UCC leaders call on Georgia officials to stop prosecution of Atlanta activists
United Church of Christ leaders, in a letter to Georgia law enforcement, are condemning the prosecution of Atlanta activists trying to stop the construction of a multi-million dollar police training center that has been called “Cop City.”
Last week, three Atlanta bail fund organizers, who have assisted people arrested while protesting the city’s planned training center, were themselves taken into custody. This follows the arrests of more than 40 others who have been charged with domestic terrorism for actions protesting the project.
The UCC national officers joined Southeast Conference Minister the Rev. Kimberly Wood in the letter, speaking out against the charges that they say “run counter to broadly shared values for people of faith and conscience.”
The church leaders call for Georgia officials to “immediately stop the prosecution against the three bail fund organizers from the Atlanta Solidarity Fund and the more than 40 persons facing domestic terrorism charges for their activism in seeking to protect the Weelaunee Forest.”
The letter, signed by Wood and the Rev. John Dorhauer, the Rev. Karen Georgia Thompson and the Rev. Traci Blackmon, expresses deep concern “that these charges appear unrelated to public safety and strongly related to suppressing the right to dissent and protest.”
It describes how community members and activists raised bail funds during the civil rights movement to free Martin Luther King, Jr. and others from jail. “To arrest and prosecute activists raising bail funds is a brazen attempt to stifle the voices of those opposing current government actions and is a prime example of state repression,” the statement reads.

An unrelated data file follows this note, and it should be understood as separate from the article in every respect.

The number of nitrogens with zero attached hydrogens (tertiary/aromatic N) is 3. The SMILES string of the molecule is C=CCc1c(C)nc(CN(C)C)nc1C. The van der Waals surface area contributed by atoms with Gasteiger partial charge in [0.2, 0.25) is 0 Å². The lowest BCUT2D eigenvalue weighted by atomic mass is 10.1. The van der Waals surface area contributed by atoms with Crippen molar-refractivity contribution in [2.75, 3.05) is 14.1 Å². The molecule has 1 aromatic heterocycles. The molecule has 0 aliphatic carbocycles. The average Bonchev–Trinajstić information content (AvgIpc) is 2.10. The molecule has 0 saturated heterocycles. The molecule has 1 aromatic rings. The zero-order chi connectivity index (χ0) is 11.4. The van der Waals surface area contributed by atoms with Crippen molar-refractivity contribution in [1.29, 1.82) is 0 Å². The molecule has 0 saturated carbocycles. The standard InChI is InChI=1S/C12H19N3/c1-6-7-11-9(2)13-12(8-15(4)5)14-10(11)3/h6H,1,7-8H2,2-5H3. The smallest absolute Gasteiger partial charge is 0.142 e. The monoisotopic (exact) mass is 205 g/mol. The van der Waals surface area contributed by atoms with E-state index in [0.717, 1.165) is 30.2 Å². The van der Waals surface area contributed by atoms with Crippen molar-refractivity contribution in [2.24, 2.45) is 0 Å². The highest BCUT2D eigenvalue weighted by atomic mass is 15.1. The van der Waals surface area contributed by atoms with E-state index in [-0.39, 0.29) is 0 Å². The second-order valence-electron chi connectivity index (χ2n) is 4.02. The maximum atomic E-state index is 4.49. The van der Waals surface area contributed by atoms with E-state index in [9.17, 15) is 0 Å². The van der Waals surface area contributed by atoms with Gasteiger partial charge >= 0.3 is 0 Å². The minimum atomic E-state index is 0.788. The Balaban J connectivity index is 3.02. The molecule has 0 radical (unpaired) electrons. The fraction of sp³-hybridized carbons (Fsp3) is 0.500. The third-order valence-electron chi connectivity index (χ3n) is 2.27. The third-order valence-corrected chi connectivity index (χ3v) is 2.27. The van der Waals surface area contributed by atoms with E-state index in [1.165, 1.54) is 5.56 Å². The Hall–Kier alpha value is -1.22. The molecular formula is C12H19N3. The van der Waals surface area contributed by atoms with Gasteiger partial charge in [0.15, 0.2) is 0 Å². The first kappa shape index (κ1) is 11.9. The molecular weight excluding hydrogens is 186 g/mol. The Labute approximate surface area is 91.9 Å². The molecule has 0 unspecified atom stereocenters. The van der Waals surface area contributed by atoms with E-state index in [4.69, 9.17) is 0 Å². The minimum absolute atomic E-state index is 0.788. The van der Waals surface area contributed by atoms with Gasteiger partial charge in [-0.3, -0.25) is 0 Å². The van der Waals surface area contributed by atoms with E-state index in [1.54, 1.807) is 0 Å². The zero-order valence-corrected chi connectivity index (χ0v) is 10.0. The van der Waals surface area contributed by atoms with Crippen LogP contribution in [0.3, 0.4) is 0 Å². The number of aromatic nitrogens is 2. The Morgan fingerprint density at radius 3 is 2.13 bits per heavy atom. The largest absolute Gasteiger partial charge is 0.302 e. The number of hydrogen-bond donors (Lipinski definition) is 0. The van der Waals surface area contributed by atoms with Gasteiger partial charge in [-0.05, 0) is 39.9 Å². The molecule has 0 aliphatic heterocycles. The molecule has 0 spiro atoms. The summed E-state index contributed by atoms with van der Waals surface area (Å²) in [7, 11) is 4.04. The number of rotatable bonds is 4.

Criminalization of care
The letter, addressed to Attorney General of Georgia Christopher Carr, DeKalb County District Attorney Sherry Boston, Fulton County District Attorney Fani T. Willis and Prosecuting Attorneys’ Council of Georgia Chair Tasha M. Mosley, acknowledges the severe penalties that accompany the charges of domestic terrorism, as well as money laundering and charity fraud, that have been put forth:
“As faith leaders, we cannot ignore the serious consequences that these charges pose for those who sought to exercise their rights, and for those who sought to care for these individuals through the charitable collection of bail funds. In short, we cannot abide by the criminalization of protest and acts of care. The convictions of our faith and conscience compel us to speak out.
“We resolutely stand against the prosecutions being waged and call for all charges to be dropped.”
Read the complete letter here.
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